Saturday, April 28, 2007

Big Enders and Little Enders - Idelogical Difference

Commentary by Oleksandr Shepotylo
Ukrainian Observer

Gulliver's Travels by Jonathan Swift is one of my favorite books. It has many allusions to the political situation in 18th century Europe described in a genre of political satire. One of the major themes in the book is the so-called egg dispute between the Lilliputians who preferred cracking open their soft-boiled eggs from the little end, and Blefuscans who preferred cracking the big end.

Deep ideological differences between Big-Enders and Little-Enders even led the countries into war against each other. Lilliputians and Blefuscans could have benefited greatly by ending the war and engaging in free trade to their mutual benefit.

However, the issue that was irrelevant for economic development plagued their relationships and considerably reduced potential for economic growth and prosperity. The seemingly ridiculous and artificial example of the egg dispute illustrates a very deep problem faced by many nations over and over again: ideological differences often prevent political parties from reaching a consensus over mutually beneficial economic policies.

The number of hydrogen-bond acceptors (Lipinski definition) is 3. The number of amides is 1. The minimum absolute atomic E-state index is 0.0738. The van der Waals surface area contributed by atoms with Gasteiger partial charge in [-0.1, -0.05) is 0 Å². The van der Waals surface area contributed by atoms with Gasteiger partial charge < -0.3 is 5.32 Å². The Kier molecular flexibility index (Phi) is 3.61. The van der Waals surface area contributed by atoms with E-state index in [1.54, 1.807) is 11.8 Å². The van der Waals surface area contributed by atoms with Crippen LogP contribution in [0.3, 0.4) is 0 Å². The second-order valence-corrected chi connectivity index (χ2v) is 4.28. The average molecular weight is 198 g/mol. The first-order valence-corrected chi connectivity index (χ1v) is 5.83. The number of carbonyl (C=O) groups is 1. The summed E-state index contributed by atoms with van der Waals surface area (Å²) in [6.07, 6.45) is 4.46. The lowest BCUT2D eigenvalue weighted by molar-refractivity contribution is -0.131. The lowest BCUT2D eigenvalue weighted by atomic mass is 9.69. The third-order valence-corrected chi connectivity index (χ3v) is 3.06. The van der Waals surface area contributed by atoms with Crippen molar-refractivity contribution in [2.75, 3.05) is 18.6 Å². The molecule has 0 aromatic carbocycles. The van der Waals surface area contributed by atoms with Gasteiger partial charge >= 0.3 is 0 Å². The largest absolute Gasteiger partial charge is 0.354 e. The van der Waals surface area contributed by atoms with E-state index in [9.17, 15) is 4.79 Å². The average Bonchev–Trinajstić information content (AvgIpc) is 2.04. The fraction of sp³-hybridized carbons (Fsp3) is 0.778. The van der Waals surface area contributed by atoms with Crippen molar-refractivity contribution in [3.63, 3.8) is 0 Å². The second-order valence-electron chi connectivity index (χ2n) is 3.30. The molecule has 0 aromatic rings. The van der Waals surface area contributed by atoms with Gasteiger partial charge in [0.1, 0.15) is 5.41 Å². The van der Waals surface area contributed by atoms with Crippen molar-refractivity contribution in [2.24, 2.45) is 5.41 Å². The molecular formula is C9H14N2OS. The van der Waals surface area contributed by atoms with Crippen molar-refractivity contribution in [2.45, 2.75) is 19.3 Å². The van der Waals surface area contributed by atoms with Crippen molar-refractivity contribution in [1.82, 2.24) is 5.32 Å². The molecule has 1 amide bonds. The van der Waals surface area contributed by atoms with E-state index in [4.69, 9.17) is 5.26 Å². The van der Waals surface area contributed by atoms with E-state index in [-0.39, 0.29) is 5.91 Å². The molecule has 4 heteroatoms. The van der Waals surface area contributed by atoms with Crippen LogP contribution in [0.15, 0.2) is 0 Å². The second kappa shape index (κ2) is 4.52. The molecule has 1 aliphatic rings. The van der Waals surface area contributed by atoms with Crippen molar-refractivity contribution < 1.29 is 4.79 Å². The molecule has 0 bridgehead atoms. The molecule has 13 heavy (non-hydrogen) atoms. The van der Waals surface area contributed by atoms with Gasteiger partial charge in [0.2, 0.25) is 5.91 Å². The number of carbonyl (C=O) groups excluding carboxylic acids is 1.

By using this example, Jonathan Swift satirized the animosity between Catholics and Protestants to illustrate how 'trivial' matters often spoiled the relationships between two nations - England and France - and slowed down their economic development.

My task here is to explain how economists view this problem and how, in my opinion, the current political and economic situation in Ukraine is related to the egg dispute.

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1 Comment:

greentea said...

Shepotylo’s essay draws interesting parallels bewteen the fairytale lands of Swift’s “Gulliver’s Travels” and Ukraine today. It is particularly apropos in relation to the linguistic debate. In the so-called “Egg Dispute”, the Lilliputians (little-endians) prefer cracking open their soft-boiled eggs from the little ends, while the Blefuscans (Big-endians) prefer cracking the big end. These cultural differences, of course, inevitably lead to significant socio-political unrest and conflict, and ultimately to war.

In present-day Little-endia, legislation has been enacted to preserve and safeguard the little-end, which is the only allowed National End for cracking purposes. The little-endians stand around waving Little-endian flags, guarding the eggs to make sure that the Big-endians do not get away with any big-ended wisecracks, which are of course banned and actively discouraged in Little-endia. As the eggs in Little-endia are jostled around, the big end is covered and fiercely protected, so that only the National End can be cracked. Meanwhile, the neighbours all around Little-endia busily spend all their time building bigger and better henhouses, so there will be more hens, and more, bigger, tastier eggs. And the people themselves decide how to crack and eat their eggs.